In 1998, the Boston Globe (17 July) reported that after a month of intense debate and after "rebuffing US objections," United Nations delegates from 120 countries meeting in Rome, resoundingly approved a treaty establishing a permanent International Criminal Court (ICC), in what was hailed as an historical step toward ending impunity for the world's most heinous crimes.

Key provisions in the Rome declaration included the Court's power to prosecute individuals accused of genocide, war crimes, crimes against humanity, plus the Court's right to issue both arrest warrants and summons to appear. The ICC , which might accept referrals from the UN Security Council, the Court's own independent prosecutor, and from a country, may not exert a death penalty but may invoke life imprisonment. The Court's 18 judges are overseen by representatives from countries accepting the treaty.

Ironically, after giving lip service to such a Court for almost half a century, when the cards were on the table, the US, fearing such a Court might diminish our so-called "sovereignty," insisted on watering down provisions acceptable to other nationals. Amongst such "safeguards," the United States can block the Court from investigating any American simply by agreeing to conduct its own national investigation. The authority of the Court's prosecutor is narrowly prescribed. Prosecutors must first gain approval from a panel of internationally-selected judges with decisions too confined as to limit "politically-motivated" charges.

With military and civilians on peace-keeping and humanitarian missions in 100 countries, the Bush II administration has been on the defensive, worrying that countries harboring such Americans might refer any who commit crimes on their territory to the ICC. To protect its personnel, Washington has been insisting that countries thus harboring US personnel sign the so-called "Article 98" agreement, guaranteeing not to surrender Americans to the ICC, but be returned to US jurisdiction. Putting muscle behind such requests, the US has threatened countries resisting with withholding both military and economic assistance. As of May, 2004, 89 countries had signed up.

Facing increasing international criticism over abuse of Iraqi detainees, Washington abandoned its plan to seek passage of a Security Council resolution providing "open-ended" exemption for US personnel serving in UN- authorized peacekeeping missions from prosecution by the ICC.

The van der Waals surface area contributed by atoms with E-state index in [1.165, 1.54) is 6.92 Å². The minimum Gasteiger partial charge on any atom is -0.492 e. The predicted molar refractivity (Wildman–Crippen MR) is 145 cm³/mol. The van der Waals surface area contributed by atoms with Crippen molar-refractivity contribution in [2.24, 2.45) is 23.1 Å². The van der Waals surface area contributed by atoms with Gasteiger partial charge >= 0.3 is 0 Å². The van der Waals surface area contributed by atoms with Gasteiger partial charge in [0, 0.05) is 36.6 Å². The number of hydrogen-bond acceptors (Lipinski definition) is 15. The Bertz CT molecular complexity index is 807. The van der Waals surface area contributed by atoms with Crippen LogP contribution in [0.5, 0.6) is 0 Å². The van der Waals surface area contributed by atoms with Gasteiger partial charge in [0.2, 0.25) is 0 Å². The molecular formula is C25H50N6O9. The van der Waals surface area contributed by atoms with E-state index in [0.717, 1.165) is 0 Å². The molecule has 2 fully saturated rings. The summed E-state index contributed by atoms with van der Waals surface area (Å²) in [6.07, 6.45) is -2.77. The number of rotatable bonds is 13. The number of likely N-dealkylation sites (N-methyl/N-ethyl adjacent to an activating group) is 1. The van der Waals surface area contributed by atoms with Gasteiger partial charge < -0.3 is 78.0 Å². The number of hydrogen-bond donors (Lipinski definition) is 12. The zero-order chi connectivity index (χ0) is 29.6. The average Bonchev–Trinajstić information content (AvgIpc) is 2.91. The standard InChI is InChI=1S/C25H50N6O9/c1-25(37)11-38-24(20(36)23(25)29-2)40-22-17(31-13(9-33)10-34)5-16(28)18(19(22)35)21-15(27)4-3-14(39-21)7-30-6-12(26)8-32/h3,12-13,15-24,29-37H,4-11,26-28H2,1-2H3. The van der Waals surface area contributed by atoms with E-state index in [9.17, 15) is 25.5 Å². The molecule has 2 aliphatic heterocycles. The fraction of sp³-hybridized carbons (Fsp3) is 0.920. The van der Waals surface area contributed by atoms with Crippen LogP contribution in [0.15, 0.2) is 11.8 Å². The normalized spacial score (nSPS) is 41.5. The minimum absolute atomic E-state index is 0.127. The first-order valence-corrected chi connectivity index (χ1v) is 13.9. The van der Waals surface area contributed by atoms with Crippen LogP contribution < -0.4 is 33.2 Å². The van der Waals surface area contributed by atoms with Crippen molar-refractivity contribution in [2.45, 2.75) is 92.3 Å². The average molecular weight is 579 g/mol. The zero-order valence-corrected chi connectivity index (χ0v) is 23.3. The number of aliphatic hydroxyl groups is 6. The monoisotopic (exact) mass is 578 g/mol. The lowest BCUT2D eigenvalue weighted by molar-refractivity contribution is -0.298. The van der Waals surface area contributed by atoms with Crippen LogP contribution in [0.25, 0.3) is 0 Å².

UN Secretary-General Kofi Annon urged the Security Council to oppose the resolution saying it would "discredit the UN and undercut efforts to 'promote the rule of international law'." ( C.Lynch, Washington Post 6/23/04) The second tribunal problem involves Israel, that Zionist tail that wags our Washington dog.

The International Court of Justice, in response to a request by the UN General Assembly, ruled on July 9th, 2004, that Sharon's wall was "illegal." The judges were not convinced that there was anything protective about a wall being built on the Palestinian side of the 1967 border which "would effectively bring 975 kilometers of the West Bank into Israel, including fertile agricultural land and much of the West Bank's waterÉ and was in violation of the Fourth Geneva Convention against 'annexation of land' taken by force." The Court also attacked cutting off 400,000 Palestinians outside the Wall from their livelihoods, schools, hospitals and any hope of normal life.*

Sharon had immediately rejected the Court's ruling as "politically motivated."

The 191-member UN General Assembly, following up on the Palestinian request, on Tuesday, July 20th, passed a Resolution 150/6 urging Israel's compliance with the World Court ruling.

Responding to pressure from our Zionist lobby, John Danforth, the new US representative to the UN, said the issue "would not be resolved in either the General Assembly or the Court. It needs a political resolution." (Seattle Post-Intelligencer, 19 July )*

Washington again finds itself hoisted on its own petard. By picking and choosing tribunals, we're stuck in an untenable international position. We want the world to respect our illegal "International Tribunal" Washington set up in the Hague to indict Yugoslavia's Milosevic for our own NATO crimes, while, at the same time, we wish people wound forget we publicly trashed the International Court of Justice in the Hague when it found us guilty of mining Nicaragua's harbors.

We'd like to appear as champions of freedom and justice, in step with our European NATO allies, but our Republican majority in the House just passed an amendment to the 2005 Foreign Aid Bill, to punish any ally who refers an American citizen to the ICC for crimes committed in their country.

With an isolationist Republican majority, a powerful Zionist lobby and a Religious Right marching in step with Sharon, the world's "Superpower" is beginning to resemble a house of cards.